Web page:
The experiment presented the capabilities of the combined system based on AFM and QCM. The AFM and QCM integration provides simultaneous monitoring of the surface structure changes and corresponding changes of the integral adsorbed mass at various phases of the gas sensor operation.
"Quartz resonator frequency changes during the experiment"
"Mass changes during the experiment"
This new equipment set continues the NT-MDT line of equipment development tradition towards the flexible integration of various research approaches with the techniques of scanning force microscopy, which substantially broadens the spectrum of options for nanosize objects study. At the same time the unique dual-use device QCM-D is able to operate as an independent tool, and yet it could be easily integrated with AFM by NT-MDT Company.
"Elements of the head of the QCM-D"
QCM-D by NT-MDT: operational principles
Here are the major operational properties of the NT-MDT's QCM-D. Generally speaking, they follow the mechanical principles of the technique we discussed earlier. Lateral oscillations of the quartz crystal are excited by alternate voltage applied to the electrodes. The basic harmonic oscillation frequency is 5 MHz. The mass changes measured correspond to the resonance frequency variations. Viscoelastic properties changes conform to changes of Q-factor. Using precise multiple overtones measurements of the quartz crystal resonator and Q-factor measurements the QCM-D provides the detailed and accurate information about the mass, thickness and viscoelastic properties of the sample. As a result, this integrated instrument is able to perform real time in situ observation of object morphology (with nm precision) and simultaneous mass change measures (with accuracy up to 0.3 ng).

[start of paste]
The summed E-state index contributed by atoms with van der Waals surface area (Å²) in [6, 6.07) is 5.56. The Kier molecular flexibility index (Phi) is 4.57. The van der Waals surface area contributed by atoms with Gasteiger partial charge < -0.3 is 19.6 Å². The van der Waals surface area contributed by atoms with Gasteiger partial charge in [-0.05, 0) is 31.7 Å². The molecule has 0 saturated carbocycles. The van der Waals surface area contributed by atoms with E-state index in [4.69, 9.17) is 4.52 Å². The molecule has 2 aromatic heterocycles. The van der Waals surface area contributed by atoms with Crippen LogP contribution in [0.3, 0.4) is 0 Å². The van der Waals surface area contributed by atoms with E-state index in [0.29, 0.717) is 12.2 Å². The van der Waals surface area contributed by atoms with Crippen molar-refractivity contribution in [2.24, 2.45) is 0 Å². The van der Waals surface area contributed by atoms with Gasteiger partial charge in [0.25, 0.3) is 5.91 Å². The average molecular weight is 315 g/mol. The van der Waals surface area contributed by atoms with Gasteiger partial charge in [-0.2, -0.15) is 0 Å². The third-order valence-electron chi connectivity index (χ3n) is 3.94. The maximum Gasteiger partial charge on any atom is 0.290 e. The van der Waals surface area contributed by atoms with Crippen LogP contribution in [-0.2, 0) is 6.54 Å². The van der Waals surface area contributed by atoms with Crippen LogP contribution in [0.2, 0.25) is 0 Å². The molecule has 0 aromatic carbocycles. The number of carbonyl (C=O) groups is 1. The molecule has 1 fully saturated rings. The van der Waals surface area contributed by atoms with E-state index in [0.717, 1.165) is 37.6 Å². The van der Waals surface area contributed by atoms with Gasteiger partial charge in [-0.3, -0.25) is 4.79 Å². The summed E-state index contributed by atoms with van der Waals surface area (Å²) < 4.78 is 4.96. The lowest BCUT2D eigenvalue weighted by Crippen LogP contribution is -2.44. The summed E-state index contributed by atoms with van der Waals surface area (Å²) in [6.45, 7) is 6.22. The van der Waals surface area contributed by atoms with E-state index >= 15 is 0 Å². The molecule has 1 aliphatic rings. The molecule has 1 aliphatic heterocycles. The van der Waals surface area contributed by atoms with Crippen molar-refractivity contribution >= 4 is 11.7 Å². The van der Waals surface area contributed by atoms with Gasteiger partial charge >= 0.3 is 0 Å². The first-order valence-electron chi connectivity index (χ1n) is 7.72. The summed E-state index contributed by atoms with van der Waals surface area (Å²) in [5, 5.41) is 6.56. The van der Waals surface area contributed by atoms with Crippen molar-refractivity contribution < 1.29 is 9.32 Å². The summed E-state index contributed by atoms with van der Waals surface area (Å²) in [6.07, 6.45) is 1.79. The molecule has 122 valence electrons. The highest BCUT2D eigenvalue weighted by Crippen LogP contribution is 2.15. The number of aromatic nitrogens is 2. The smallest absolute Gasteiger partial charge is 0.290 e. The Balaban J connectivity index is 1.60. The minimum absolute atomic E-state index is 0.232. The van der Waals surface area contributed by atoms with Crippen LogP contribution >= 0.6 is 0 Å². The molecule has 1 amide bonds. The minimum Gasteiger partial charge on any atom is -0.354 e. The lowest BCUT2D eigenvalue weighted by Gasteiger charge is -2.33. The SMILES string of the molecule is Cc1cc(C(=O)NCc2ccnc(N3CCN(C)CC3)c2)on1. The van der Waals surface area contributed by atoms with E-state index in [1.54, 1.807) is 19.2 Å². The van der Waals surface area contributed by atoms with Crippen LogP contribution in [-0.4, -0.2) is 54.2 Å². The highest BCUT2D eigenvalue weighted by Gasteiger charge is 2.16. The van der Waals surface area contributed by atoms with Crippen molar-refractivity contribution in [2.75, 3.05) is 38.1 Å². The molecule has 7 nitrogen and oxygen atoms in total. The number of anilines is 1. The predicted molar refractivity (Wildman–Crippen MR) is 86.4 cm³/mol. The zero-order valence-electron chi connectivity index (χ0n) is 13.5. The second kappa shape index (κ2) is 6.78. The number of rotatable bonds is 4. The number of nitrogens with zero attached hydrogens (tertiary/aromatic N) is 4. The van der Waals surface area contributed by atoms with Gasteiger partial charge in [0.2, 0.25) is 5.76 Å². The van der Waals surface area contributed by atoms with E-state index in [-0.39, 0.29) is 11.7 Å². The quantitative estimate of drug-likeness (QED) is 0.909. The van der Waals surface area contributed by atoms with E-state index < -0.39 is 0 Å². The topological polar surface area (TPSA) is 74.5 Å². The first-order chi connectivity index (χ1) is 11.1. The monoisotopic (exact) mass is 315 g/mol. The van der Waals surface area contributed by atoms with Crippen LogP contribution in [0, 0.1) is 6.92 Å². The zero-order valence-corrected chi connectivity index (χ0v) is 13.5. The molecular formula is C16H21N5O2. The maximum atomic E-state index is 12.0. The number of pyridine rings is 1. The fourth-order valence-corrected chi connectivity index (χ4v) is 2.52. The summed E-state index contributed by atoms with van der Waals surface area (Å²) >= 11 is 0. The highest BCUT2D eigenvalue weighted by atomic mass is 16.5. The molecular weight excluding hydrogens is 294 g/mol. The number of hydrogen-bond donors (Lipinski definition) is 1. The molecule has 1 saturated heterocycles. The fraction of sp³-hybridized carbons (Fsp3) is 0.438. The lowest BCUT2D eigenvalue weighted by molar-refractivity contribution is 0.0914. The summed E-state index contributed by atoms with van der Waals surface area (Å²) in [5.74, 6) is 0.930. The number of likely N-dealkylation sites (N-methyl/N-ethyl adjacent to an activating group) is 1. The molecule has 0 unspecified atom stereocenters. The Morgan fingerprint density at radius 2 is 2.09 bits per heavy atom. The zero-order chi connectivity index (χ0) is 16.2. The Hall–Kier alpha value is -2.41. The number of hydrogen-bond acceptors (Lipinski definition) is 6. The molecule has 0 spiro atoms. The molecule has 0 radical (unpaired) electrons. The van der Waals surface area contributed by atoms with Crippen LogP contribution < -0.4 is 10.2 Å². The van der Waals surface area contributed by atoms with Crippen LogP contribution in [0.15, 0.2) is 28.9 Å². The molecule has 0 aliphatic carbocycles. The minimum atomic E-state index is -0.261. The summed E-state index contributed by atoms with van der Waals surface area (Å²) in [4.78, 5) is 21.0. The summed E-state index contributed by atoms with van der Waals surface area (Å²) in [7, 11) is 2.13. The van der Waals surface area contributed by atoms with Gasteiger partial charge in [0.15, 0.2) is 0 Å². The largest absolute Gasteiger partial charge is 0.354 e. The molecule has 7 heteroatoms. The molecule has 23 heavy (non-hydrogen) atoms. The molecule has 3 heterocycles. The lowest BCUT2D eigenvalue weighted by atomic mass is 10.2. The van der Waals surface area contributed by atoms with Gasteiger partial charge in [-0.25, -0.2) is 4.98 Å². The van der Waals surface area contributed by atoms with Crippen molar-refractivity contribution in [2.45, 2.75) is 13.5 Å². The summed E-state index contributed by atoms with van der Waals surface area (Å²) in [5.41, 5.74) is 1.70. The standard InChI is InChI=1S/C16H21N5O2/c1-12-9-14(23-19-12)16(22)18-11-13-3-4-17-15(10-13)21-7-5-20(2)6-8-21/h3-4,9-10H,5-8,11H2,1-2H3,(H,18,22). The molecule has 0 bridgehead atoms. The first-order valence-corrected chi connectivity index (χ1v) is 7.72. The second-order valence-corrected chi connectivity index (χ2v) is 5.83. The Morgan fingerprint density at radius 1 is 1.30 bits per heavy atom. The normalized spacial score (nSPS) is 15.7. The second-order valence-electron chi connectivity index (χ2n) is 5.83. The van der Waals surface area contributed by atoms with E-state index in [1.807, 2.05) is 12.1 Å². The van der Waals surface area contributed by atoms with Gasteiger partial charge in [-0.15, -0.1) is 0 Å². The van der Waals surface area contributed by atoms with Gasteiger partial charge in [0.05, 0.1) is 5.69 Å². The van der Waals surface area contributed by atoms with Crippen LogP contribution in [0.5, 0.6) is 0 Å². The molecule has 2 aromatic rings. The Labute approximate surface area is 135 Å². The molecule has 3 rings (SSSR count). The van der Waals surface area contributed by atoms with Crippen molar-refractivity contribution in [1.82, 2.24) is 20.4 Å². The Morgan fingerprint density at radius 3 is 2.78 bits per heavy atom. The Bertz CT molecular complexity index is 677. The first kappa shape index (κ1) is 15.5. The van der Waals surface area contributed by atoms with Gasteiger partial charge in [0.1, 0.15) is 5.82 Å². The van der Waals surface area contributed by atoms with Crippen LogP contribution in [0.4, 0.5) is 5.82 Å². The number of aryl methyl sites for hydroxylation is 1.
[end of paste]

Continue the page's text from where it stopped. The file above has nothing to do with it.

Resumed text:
"QCM-D by NT-MDT: operational principles"
"Integrated instrument: QCM-D + AFM"
Combining AFM and QCM-D: advantages